Written by William A.Twayigize
African woman has been managing our natural resources such as land, water, crops, forests, and minerals for millions of years. However, her role has remained the same over ages. The one to manage these natural resources without having access to controlling this land. In fact, in some communities a woman is given the rights to manage land only if her husband is still alive. When her husband passes on, the woman’s in-laws are customary allowed to uproot the widow from all that she had access to while her husband was still alive such as children, land, livestock, and other socioeconomic benefits.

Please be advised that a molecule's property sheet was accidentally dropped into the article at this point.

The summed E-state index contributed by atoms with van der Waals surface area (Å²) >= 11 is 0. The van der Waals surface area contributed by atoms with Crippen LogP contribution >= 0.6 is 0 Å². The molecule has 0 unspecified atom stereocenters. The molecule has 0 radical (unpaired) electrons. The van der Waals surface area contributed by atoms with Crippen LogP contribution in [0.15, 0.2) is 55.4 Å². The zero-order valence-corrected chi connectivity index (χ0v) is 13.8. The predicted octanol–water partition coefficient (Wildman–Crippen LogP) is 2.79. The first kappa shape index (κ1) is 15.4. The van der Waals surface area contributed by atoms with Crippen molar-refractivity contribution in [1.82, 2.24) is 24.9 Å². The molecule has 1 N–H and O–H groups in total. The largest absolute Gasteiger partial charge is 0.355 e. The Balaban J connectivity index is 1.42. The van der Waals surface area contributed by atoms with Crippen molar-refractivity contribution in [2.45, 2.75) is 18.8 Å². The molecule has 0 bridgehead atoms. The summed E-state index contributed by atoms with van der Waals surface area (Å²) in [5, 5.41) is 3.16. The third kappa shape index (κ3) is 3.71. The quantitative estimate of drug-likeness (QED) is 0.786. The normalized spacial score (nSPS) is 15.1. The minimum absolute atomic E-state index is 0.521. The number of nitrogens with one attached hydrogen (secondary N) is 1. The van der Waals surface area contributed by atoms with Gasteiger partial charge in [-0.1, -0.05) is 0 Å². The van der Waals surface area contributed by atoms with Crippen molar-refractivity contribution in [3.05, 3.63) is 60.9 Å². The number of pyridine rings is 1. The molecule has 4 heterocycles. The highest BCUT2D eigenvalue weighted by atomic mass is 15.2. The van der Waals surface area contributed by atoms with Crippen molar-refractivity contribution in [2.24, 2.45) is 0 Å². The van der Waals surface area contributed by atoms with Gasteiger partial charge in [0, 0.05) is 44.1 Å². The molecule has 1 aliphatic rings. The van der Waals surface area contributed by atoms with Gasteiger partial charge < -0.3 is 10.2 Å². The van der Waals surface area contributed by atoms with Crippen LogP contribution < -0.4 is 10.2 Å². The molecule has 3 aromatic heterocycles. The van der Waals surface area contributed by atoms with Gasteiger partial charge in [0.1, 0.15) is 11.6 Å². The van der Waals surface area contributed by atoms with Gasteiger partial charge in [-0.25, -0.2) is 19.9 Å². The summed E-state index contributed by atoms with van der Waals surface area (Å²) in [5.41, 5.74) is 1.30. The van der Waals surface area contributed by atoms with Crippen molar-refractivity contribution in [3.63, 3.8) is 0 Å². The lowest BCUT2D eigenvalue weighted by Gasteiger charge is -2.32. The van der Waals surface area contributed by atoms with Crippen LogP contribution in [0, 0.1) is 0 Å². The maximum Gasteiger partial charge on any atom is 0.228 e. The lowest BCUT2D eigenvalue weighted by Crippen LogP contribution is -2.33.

Traditionally, in Africa women are the managers of natural resources such as land, water, livestock, forests, and humans as well. Why should I include humans as natural resources? In my own views, in some African communities they see children as assets and wealth. They are valued as investment and capital. In fact, some decades ago humans were the sources of wealth and access to natural resources. It did not matter whether one had access to natural resources as long as he/she had numerous children. They could be valued as natural resources because they are God given and they can be used for economic gain. According to the Oxford Dictionary “materials or substances such as minerals, forests, water, and fertile land that occur in nature and can be used for economic gain.” I would also suggest that human resources should be included among elements of natural resources because they occur in nature though humans are not material or substances such as minerals, water, wood, forests, and land. However, they are involved in wealth creation.